Coleman School Board Gives Nod To April 3 ReferendumIssue Date: January 10, 2018
After considerable discussion at is regular monthly meeting on Monday, Jan. 8, Coleman School Board agreed with one dissenting vote to go to referendum on Tuesday, April 3 with resolutions that will provide funding for building improvements if voters approve.
The sole "no" vote was cast by Jamie Graetz. Votes in favor were cast by board members Jeremy Hoida, Barbara Krause-Klug, Scott Herzog, Barbara VanDrisse and Board Chair Ryan Wendt. Board Member Joanne Nowak was absent and excused.
On Monday, December 11 the Coleman Facilities Committee (CFC) presented its facilities needs findings and recommended going to a referendum vote for financing. They suggested two referendum questions, but a third, asking to provide combined funding for the two improvement recommendations was added on advice of legal counsel.
The committee was a cross-section of over 25 community members who were asked to review and analyze all data and provide a recommendation that is cost-effective for the community, energy efficient and adaptable for the future. The CFC studied the issues and collected information at a total of nine meetings over a10 months time span.
District electors on April 3 will have the opportunity to vote on three questions:
Question No. 1: Not to exceed, $10,850,000 for the purpose of paying for the cost of District-wide improvements and upgrades to the existing school facility including: building infrastructure, life safety and energy efficiency upgrades; secure entrance reconfiguration; elementary classroom, gymnasium, kitchen and cafeteria upgrades, expansion of the high school cafeteria and related equipment.
Question No. 2: Not to exceed $2,980,000 for the purpose of paying for upgrades for the costs of renovating the science, technology, engineering, agriculture, art and math (STEAM) areas of the Middle/High School building and related equipment.
Question No. 3 would, if the first two resolutions are approved, authorize issuance of general obligation bonds in an amount not to exceed $13,380,000 for combined funding of both projects.
District Administrator Doug Polomis said the two projects would improve infrastructure and maximize the functionality of the existing building while adding a small addition to address security and expand the cafeteria space.
He explained the tax impact, if question one were to pass, would be a mill rate increase of 47 cents per $1,000 of property value. "Therefore if your home is assessed at $100,000, you could see an impact of $47 per year. If question two were to also pass, another 50 cents would be added to the mill rate. If both questions pass, the mill rate would increase by 97 cents per $1,000 of property value, which equates to $97 per year for every $100,000 of property value."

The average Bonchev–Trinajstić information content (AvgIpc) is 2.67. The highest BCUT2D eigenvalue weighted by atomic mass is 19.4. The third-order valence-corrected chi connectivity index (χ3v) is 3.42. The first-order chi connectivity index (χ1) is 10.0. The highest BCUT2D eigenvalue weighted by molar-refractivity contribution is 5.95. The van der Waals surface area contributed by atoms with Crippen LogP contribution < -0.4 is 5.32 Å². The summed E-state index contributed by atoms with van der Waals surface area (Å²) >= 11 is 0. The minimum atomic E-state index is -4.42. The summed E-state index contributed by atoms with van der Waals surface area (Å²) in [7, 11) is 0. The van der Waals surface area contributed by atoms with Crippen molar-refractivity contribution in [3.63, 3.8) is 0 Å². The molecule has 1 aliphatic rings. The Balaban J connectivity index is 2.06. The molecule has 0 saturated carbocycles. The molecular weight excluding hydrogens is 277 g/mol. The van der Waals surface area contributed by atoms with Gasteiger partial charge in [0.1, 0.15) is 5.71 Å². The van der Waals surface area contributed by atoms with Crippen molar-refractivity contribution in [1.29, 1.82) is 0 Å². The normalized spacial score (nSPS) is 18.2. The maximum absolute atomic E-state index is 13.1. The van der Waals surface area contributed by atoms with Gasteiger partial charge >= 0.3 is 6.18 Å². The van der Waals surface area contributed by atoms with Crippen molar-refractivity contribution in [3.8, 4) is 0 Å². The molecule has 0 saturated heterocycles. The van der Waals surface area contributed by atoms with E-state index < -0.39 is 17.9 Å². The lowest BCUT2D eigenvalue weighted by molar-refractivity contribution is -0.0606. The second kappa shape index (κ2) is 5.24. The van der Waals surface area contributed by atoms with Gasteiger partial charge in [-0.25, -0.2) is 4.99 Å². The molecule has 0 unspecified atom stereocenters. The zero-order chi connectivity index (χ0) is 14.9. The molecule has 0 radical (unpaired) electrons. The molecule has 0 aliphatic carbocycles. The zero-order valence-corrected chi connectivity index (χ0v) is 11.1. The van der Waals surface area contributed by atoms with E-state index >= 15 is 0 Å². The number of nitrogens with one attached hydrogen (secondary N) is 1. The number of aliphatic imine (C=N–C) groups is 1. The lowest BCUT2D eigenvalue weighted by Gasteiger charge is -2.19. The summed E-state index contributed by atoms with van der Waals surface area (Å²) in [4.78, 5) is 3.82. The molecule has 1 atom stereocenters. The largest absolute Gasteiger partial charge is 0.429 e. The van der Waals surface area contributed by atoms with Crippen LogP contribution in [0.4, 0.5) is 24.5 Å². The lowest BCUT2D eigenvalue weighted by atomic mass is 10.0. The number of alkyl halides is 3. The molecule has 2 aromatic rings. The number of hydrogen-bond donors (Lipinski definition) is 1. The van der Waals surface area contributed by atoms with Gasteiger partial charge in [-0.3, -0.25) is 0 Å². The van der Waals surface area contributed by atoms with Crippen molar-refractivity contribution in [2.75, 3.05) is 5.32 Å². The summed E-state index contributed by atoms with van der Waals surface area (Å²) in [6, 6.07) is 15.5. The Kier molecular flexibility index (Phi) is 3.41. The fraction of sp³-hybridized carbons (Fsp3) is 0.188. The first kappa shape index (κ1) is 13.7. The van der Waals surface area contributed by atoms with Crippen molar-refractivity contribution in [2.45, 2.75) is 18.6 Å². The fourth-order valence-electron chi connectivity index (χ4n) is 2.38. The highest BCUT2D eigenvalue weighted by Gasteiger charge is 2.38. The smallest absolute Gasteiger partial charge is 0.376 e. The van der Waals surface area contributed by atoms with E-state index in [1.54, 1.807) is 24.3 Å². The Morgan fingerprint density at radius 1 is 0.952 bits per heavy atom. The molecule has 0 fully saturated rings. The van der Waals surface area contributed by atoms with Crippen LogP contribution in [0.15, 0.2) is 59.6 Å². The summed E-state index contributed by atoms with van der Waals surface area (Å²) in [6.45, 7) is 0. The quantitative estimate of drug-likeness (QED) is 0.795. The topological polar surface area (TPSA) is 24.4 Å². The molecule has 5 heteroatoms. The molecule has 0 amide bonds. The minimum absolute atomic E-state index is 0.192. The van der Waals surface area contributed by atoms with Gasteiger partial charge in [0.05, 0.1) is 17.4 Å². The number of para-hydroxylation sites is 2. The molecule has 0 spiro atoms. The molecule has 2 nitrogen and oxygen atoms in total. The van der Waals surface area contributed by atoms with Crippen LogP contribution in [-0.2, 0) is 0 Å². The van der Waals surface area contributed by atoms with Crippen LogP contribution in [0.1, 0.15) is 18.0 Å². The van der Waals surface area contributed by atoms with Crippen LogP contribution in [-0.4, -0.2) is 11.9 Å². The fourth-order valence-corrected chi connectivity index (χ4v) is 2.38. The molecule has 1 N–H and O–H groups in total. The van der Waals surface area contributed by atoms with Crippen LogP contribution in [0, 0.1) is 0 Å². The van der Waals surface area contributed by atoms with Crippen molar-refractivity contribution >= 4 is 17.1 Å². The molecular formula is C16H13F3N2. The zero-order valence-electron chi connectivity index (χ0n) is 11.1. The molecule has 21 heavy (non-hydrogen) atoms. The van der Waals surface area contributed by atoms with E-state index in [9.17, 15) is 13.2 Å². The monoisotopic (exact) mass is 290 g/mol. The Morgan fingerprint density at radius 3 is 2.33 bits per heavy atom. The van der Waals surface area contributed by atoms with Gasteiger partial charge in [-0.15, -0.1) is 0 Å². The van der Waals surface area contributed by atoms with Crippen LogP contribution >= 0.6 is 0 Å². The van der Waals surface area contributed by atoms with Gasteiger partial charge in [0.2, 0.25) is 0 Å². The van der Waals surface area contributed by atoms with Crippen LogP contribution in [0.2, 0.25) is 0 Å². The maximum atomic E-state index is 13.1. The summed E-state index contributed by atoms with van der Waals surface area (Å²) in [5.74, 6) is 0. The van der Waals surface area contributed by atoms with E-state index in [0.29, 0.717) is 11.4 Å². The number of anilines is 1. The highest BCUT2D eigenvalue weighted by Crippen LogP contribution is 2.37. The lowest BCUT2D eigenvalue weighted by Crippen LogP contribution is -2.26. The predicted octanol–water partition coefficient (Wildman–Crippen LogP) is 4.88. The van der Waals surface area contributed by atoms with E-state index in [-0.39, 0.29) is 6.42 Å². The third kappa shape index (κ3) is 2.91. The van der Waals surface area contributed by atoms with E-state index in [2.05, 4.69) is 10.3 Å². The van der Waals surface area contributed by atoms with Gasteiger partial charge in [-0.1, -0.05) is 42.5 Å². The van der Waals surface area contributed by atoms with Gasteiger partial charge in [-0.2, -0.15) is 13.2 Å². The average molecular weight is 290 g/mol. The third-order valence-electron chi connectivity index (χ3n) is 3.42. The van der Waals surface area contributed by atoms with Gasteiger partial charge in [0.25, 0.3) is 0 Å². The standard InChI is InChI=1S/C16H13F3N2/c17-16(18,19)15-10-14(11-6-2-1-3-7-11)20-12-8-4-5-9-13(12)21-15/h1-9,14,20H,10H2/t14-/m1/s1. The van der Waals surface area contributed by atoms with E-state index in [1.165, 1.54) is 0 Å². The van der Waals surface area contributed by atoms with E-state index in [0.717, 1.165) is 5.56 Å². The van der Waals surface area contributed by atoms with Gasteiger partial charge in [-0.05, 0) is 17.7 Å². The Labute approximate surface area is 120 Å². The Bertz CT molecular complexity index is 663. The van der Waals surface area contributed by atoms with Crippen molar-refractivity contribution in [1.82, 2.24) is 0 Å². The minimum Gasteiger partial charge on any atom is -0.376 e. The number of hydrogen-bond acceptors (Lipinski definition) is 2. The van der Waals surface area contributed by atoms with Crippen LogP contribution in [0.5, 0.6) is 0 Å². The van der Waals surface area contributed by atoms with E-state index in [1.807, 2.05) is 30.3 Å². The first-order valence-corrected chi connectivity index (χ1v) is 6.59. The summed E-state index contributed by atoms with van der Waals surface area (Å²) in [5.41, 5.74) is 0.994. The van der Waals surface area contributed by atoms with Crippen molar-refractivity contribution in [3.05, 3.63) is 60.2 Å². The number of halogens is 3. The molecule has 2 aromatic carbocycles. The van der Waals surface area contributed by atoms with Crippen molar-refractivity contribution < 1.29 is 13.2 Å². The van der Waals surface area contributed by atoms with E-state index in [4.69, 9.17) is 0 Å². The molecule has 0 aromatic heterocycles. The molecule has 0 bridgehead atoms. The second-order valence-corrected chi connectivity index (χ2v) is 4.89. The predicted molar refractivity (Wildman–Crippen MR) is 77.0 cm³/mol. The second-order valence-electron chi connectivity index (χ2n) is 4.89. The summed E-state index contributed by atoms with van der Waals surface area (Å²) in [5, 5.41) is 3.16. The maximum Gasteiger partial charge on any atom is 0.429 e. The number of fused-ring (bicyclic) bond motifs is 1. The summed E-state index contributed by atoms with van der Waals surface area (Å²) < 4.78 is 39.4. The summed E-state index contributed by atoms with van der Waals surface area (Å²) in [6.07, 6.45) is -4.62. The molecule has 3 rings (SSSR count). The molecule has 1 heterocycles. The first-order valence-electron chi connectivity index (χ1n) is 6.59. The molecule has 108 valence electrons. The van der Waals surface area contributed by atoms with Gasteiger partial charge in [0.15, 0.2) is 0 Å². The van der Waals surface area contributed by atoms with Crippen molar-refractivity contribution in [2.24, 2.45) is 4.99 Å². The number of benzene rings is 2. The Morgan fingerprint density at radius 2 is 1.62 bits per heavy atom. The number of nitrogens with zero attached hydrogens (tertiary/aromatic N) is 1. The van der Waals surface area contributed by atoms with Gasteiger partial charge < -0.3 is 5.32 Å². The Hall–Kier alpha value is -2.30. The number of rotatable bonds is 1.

Basically, approval of the first referendum question would allow building-wide infrastructure improvements, improvements to meet ADA and code compliance issues, and more. A "yes" to Question No 2 would provide funding to renovate and expand the science, technical education, agricultural, art and math areas of the high school. Both recommendations were approved by a majority of the CFC and have unanimous support of the administration, the board was told.
The District plans to create an informational campaign to educate the community on the needs of the District. More information will be available on the District's website, in future news articles, and through other means of distribution.
In other action at Monday's meeting the board heard a detailed report from Lindsay Allen on the district's newly developed Academic and Career Planning program, approved Shane Gould as volunteer wrestling coach.
Two long-term employees of the district are retiring, and the board accepted both announcements with thanks for their many years of service.
Robert Thielman will retire at the end of the school after 39 years with the district, and Larry Konop will retire effective Friday Jan. 26, after 27 years as a member of the maintenance/custodial staff.
"I thanked him personally for his 27 years of service and wished him well in his retirement," Polomis said of Konop. He and several board members said they will miss his smiles.
Polomis and board members also expressed appreciation for everything Thielman had done during his 39 years as a member of the Coleman staff. In his resignation letter Thielman thanked the school board for employing him for 39 years. "Obviously, spending 39 years working for the district shows that I enjoyed my time here," he wrote. "I also want to thank the late Clifford Robbins for hiring me back in 1979. He saw something in me and felt I had something to offer Coleman Schools. With your leadership and the direction of Superintendent Douglas Polomis, Coleman Schools will remain an excellent place for students to prepare for life graduation," Thielman's letter concluded.
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